BPA Update: Examining the Plastic Debate 1 Year Later
Photo credit: How can I recycle this
By now, most people have now heard of BPA (or bisphenol-A), the chemical found in polycarbonate plastics. BPA is most often founds in clear, hard plastic water bottles, food containers and baby bottles (when in doubt, BPA is found in number 7 plastics). As of April 2008, BPA has received considerable press attention for health and safety concerns. Canada is the first country to ban the import of baby bottles that contain BPA. Furthermore, in October of last year, the Canadian federal government addedÂ BPA to its list of toxic substances.
The reason? BPA mimics the hormone estrogen. Over the years, estrogens and estrogen mimickers are becoming increasingly prevalent in our society. Common causes include dairy and meat growth hormones, hormones from birth control pills being released into the water supply and polycarbonate plastics. Even certain foods, such as soy, can mimic human estrogen, causing a rise inÂ hormone levels in the body. Harmful to both men and women, BPA exposure has been linked to insulin resistance, obesity and infertility. BPA has also been linked to abnormal growth in breast, uterine, ovarian and prostate cells, which may lead to cancer. Infants are especially sensitive to such chemicals, explaining the ban on BPA baby bottles. The plastic industry, of course, denies such claims.
However, even those who support the use of BPA explain that plastics made from BPA should be used carefully. For example, they should not be frozen or heated at high temperatures. This is extremely difficult, though, when infant bottles are meant to have milk heated inside them. Also, may people bring their plastic water bottles on a hot day, or leave them in a hot car. These actions further the release of the toxins into the water, to be ingested.
Although the recent concern over BPA is due to safety concerns for humans, the chemical is also dangerous to the ecosystem. An environmental pollutant, BPA is also harmful to the reproductive systems of fish and other marine life. Indirectly, plastics are well known to stay in landfills for hundreds of years or pollute oceans.
Since the media spotlight on BPA, some companies have made wonderful changes. On the other hand, many big-name brands havenâ€™t done much. Perhaps the most remarkable change is the opportunity for small companies that catered to (previously) niche markets of stainless steel and glass products to become mainstream. Still, the hype for â€œBPA freeâ€ everything has resulted in confusion over what â€œBPA freeâ€ truly means.
The most BPA confusion has resulted from the water bottle industry. Since 2008, companies such as Mountain Co-op and Lululemon voluntarily removed water bottles containing BPA. Retailers like Starbucks, however, continue to sell number 7 plastic containers for hot and cold beverages.
As far as plastic alternatives go, not all metal bottles are created equal. Aluminum bottles (such as SIGG) may be lightweight, but they are always coated with a thin plastic layer. There is much controversy regarding how safe the plastic lining is, and whether it may contain trace amounts of toxins.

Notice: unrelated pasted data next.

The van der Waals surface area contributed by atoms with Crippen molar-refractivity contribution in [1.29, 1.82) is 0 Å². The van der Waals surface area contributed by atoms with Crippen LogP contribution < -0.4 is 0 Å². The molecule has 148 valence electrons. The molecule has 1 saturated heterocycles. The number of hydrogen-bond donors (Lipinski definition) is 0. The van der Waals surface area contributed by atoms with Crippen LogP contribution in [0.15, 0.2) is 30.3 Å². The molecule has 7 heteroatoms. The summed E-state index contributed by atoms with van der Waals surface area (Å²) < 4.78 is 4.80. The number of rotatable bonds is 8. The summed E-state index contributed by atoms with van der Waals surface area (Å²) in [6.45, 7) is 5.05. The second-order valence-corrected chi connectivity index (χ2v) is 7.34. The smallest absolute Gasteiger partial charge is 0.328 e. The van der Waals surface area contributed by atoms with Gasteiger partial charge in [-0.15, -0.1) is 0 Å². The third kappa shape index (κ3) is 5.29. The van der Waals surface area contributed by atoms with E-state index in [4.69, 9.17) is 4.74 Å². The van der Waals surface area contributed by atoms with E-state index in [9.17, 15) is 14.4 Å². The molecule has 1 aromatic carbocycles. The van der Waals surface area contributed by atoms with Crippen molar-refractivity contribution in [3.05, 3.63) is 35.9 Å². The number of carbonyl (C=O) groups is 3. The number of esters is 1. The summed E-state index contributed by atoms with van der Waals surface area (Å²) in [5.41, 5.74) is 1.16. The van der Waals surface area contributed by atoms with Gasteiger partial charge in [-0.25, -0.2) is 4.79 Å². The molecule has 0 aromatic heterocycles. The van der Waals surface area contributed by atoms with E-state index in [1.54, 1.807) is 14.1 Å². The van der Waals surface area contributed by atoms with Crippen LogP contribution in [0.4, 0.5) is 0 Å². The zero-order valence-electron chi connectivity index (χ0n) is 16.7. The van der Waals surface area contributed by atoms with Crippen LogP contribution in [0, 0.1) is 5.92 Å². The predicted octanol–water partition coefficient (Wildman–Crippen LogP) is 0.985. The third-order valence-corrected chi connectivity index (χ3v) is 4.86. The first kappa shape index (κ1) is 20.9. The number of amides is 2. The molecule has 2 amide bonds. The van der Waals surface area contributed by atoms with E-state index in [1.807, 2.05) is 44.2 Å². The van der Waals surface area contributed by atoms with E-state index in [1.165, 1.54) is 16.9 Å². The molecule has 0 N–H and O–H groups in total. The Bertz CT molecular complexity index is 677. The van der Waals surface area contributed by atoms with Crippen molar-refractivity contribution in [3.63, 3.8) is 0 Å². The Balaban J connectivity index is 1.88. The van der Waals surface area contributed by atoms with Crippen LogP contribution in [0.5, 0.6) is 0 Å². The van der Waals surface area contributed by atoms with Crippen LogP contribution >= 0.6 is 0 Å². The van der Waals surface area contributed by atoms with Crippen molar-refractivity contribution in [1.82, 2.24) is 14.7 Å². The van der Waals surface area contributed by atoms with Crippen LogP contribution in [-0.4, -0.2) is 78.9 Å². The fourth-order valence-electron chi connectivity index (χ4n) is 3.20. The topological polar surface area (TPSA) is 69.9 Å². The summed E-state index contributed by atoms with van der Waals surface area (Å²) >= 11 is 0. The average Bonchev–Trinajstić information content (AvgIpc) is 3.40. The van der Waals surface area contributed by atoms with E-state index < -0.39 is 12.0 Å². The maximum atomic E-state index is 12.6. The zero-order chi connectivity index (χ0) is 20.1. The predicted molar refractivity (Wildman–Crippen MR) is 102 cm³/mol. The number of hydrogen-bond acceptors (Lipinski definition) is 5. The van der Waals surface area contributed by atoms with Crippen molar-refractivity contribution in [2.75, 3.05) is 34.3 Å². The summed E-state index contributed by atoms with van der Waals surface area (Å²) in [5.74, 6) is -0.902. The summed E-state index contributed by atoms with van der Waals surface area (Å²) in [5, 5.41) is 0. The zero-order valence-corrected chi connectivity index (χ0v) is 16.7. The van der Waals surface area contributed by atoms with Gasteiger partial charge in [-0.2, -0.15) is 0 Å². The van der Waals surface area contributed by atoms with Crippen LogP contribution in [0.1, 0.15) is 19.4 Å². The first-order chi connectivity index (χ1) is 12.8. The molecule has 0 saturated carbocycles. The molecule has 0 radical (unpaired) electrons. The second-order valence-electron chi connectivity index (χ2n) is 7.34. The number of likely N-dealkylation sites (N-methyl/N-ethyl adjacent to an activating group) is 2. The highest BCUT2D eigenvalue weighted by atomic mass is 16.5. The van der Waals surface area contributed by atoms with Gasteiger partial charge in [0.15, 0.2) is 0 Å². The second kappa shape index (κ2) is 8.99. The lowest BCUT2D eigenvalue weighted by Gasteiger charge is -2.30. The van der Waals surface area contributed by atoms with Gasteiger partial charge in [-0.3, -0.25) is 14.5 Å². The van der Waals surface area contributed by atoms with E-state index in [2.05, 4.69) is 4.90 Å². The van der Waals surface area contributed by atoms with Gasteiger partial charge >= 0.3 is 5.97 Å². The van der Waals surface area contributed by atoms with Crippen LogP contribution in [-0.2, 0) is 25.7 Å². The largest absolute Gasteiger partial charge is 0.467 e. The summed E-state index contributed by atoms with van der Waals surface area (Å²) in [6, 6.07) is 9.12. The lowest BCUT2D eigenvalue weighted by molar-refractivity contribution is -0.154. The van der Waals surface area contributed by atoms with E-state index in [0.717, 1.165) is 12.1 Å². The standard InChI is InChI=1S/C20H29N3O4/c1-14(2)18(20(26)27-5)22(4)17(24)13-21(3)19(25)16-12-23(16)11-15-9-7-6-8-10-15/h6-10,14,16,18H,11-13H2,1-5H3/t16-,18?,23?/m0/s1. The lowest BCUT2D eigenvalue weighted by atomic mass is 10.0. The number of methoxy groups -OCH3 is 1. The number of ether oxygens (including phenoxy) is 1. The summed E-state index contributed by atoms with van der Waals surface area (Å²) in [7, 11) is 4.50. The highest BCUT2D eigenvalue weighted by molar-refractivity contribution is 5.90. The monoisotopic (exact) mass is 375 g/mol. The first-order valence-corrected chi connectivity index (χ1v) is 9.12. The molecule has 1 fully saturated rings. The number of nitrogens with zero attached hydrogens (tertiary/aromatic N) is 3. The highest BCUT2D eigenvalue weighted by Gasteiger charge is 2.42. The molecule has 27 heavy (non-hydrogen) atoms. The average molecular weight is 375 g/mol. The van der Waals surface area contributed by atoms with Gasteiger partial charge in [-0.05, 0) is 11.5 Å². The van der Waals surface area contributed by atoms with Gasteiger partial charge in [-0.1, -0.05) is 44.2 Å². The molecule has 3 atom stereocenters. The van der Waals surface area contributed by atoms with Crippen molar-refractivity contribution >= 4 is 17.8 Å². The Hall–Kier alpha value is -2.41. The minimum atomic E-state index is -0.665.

To avoid these controversial plastics, choose bottles made from 100% food grade stainless steel with no plastic lining. Stainless steel is non-toxic, durable, easy to clean and does not rust. Also, make sure that the plastic used for the lid is BPA free. Good examples include Klean Kanteen, Green Bottle, Purica and Bilt.
Many people donâ€™t know that the lining of tin cans contain BPA. However, since most people use tin cans more often than water bottles, theyâ€™re more of a concern than previously thought. As well, most food is heated at extremely high temperatures before being packed in cans, increasing their BPA content. There are very few brands of canned products that are not lined with BPA. Over the past year, many companies has expressed interest in using BPA free cans, but have not made the switch yet.
Eden Organics has been producing BPA-free canned products since 1999. Instead, they line their cans with â€œOleoresinâ€, an expensive but naturally-derived oil and a resin mixture. Their line includes delicious canned beans, tomatoes, rice, lentils and chili.
For other BPA free alternatives, opt for dried soup mixes, and products such as pasta sauces in glass bottles. When cans are unavoidable, refrain from heating the cans and use the product as soon as possible, since the lining leaches more BPA over time. Keep in mind that BPA breaks down and leaches into food faster in the presence of fatty foods like fish, and acidic foods like tomatoes.
Replacing Tupperware with BPA free alternatives has never been easier. Preserve brand plastic food storage containers are made from recycled number 5 plastic, and come in a wide variety of shapes and sizes. Of course, Pyrex glassware is a dependable staple for food storage and cooking.
There have been substantial gains in the baby bottle industry. As mentioned, baby bottles that contain BPA were banned in Canada. The company Born Free offers glass bottles that are growing in popularity. For those who prefer plastic bottles that have less chance of breaking, Green to Grow bottles are made from recycled material, dishwasher safe and BPA lead, phthalate and PVC free. Still, there is a long way to go, since many â€œBPA freeâ€ plastic baby bottles were recently found to contain trace amounts of the chemical.
Thus, the past year has opened up a lot of discussion in the BPA debate, and no doubt there is much more on the way. I appreciate any discussion on the topic, whether you agree or disagree, or if you know of more bisphenol-A alternatives I havenâ€™t mentioned. Â